Wednesday, March 16, 2011

"You're Being Very Un-Bell Here"

The following is a guest post from an old friend of this blog who still happens to have his login information. There may be a few more like this in the future. It's kind of a test run.

What makes Martin Bashir's interview of Rob Bell remarkable is that Bell does not come off well in it. And that alone is very un-Rob Bell.

Bell's influence is built on controlled environments. He communicates creatively, and that is to his credit. The Nooma videos are great, at least in terms of production and often in terms of content. His public speaking gigs apparently are not your average sermon (though admittedly, I haven't watched). His books are visually appealing and provocatively titled.

Which brings up this point: as long as Rob Bell is in control of the production, he comes off as intelligent, gentle, and likeable. In a word, he's slick.

But then he goes on msnbc and Martin Bashir isn't buying it. That's not unique: plenty of us haven't been buying it for awhile. What is unique is that Bashir has the chance to ask pointed questions (not just weigh in on his blog, like the rest of us), and Bell looks positively uncomfortable. He is inarticulate. He talks in non-sensical (not merely paradoxical) circles. Bashir pushes, Bell tries to respond, and Bashir essentially says, "You haven't really responded at all. You've dodged my question, and as an interviewer, it's my job to get you to answer the question." But he simply cannot do it.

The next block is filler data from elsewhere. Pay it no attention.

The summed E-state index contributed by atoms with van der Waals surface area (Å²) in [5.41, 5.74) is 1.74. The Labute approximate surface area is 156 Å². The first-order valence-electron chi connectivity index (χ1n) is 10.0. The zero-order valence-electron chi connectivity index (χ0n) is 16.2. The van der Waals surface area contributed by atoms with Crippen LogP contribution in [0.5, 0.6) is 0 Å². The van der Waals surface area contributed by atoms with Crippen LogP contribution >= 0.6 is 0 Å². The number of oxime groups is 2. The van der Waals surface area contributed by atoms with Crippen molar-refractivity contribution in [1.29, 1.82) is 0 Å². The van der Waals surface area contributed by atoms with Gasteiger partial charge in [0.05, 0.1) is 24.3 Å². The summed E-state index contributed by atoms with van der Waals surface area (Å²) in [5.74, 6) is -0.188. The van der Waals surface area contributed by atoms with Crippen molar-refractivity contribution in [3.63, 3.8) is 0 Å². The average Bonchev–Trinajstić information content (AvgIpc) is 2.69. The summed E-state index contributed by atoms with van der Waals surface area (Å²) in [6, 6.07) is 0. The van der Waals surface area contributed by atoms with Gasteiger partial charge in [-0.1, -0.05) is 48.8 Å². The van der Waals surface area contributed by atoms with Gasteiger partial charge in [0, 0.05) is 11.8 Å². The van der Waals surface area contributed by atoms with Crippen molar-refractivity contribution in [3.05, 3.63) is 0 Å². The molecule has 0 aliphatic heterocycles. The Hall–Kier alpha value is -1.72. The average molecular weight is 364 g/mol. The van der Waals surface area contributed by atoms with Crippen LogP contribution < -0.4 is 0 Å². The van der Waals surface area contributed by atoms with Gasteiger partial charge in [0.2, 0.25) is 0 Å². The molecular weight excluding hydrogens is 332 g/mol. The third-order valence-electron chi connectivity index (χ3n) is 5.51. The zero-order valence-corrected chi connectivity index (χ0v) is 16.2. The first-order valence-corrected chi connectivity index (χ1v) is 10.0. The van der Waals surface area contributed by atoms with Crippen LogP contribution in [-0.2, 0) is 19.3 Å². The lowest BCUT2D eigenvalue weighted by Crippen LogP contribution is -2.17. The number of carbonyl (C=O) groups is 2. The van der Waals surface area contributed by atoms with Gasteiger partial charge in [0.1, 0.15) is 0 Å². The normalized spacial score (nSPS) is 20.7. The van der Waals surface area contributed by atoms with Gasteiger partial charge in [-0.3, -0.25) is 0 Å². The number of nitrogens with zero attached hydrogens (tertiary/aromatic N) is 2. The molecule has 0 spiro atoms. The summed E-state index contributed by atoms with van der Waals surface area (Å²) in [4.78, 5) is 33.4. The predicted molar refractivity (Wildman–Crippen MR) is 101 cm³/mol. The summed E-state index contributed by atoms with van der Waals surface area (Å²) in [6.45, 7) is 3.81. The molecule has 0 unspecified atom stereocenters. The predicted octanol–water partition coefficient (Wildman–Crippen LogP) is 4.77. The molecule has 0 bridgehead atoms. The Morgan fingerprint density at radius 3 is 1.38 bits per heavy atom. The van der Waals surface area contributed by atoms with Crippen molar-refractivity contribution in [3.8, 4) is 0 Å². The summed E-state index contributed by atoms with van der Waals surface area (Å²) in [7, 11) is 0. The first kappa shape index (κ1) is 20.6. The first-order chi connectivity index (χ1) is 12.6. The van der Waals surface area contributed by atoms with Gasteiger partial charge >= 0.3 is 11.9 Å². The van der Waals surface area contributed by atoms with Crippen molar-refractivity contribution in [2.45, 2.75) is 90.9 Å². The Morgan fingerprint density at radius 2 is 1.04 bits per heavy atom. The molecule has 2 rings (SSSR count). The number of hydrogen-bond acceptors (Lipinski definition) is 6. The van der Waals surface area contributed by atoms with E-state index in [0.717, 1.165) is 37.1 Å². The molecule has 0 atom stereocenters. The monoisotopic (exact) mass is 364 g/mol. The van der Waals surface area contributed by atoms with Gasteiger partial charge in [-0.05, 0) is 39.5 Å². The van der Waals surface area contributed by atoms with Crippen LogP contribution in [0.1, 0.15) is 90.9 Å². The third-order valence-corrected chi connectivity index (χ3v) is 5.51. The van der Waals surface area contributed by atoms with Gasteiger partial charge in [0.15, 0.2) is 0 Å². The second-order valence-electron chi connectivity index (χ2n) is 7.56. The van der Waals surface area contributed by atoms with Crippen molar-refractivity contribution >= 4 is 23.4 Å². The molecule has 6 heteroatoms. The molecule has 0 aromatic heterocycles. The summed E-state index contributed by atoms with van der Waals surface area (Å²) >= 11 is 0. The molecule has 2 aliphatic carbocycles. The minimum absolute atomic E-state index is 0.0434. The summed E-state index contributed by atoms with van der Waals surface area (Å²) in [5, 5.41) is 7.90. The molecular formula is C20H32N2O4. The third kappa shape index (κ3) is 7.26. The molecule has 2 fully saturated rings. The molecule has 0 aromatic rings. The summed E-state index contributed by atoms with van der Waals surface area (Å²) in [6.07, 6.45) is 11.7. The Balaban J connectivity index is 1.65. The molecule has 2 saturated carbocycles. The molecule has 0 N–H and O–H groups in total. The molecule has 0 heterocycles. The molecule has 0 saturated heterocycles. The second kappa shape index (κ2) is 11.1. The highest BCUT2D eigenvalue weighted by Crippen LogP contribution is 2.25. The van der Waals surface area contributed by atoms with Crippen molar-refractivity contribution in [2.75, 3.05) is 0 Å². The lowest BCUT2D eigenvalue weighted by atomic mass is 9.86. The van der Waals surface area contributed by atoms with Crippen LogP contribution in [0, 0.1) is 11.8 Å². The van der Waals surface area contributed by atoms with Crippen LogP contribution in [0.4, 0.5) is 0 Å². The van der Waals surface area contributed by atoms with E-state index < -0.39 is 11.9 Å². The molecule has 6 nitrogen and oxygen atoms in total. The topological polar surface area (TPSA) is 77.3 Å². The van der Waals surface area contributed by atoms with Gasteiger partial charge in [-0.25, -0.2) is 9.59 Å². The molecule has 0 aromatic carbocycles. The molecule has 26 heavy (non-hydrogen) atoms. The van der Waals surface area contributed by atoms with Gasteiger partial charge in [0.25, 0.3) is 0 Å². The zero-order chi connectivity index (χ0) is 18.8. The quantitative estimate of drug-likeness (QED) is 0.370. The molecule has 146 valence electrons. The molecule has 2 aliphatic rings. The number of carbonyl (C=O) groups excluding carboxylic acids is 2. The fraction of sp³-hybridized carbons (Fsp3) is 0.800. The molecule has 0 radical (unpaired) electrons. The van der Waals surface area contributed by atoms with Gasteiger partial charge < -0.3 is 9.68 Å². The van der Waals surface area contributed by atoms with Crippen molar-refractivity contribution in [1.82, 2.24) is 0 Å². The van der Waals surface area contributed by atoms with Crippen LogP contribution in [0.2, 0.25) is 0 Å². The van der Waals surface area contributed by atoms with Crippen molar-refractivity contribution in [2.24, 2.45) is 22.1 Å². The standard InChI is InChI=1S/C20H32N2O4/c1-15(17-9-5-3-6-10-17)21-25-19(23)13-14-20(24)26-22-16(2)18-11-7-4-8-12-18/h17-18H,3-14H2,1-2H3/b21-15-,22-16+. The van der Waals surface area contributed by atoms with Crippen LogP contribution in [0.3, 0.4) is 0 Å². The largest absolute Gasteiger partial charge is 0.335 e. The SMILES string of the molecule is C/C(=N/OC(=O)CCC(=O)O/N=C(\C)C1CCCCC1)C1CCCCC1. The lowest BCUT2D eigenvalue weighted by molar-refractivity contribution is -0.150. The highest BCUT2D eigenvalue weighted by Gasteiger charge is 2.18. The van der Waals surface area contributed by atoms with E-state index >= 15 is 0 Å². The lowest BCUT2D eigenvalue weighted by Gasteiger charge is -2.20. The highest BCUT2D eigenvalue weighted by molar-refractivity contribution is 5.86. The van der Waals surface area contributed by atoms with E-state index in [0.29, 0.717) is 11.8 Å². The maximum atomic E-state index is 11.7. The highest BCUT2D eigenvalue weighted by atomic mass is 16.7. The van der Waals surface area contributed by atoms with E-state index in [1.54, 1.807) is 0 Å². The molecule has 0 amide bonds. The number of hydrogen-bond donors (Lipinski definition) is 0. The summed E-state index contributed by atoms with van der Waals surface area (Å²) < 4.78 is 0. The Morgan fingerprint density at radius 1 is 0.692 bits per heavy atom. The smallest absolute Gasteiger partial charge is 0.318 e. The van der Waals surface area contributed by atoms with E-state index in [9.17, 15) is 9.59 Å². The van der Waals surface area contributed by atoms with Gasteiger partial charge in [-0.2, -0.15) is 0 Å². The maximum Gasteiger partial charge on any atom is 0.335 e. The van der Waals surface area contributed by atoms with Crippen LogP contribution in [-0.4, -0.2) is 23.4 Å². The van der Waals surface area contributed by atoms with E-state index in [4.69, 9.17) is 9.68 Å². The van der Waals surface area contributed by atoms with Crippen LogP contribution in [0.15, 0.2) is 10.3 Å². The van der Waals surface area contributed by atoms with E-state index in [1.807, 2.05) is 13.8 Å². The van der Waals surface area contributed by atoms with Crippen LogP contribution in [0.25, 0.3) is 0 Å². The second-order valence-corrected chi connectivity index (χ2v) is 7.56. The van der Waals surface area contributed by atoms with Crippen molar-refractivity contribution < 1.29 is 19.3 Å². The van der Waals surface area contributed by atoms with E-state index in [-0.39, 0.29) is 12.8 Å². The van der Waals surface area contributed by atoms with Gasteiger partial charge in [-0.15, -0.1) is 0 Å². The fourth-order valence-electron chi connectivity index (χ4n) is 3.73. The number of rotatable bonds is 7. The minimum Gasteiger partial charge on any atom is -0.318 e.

By the end, Bell looks like he got ambushed. I really wonder if he had any idea what was coming.

Here Rob Bell is forced to answer the hard-yet-oh-so-simple questions in an environment that he cannot control, and he is no longer winsome at all. He is confused and confusing.

And when a non-Christian sits across a table from you and asks you three times in a row on a nationally syndicated television program if it matters what you do with Jesus and you fail to give a clear answer, you frankly ought to be ashamed.


Jared Totten said...

My vote is for "more like this in the future".

Unknown said...

Actually I saw a print citation yesterday that the interviewer is a devout Christian and attends Keller's Redeemer church in NYC

I'll try to dig up the link

Andrew Faris said...

I wondered about that. He sure seemed like a Christian, didn't he?

But it really doesn't change the point, does it?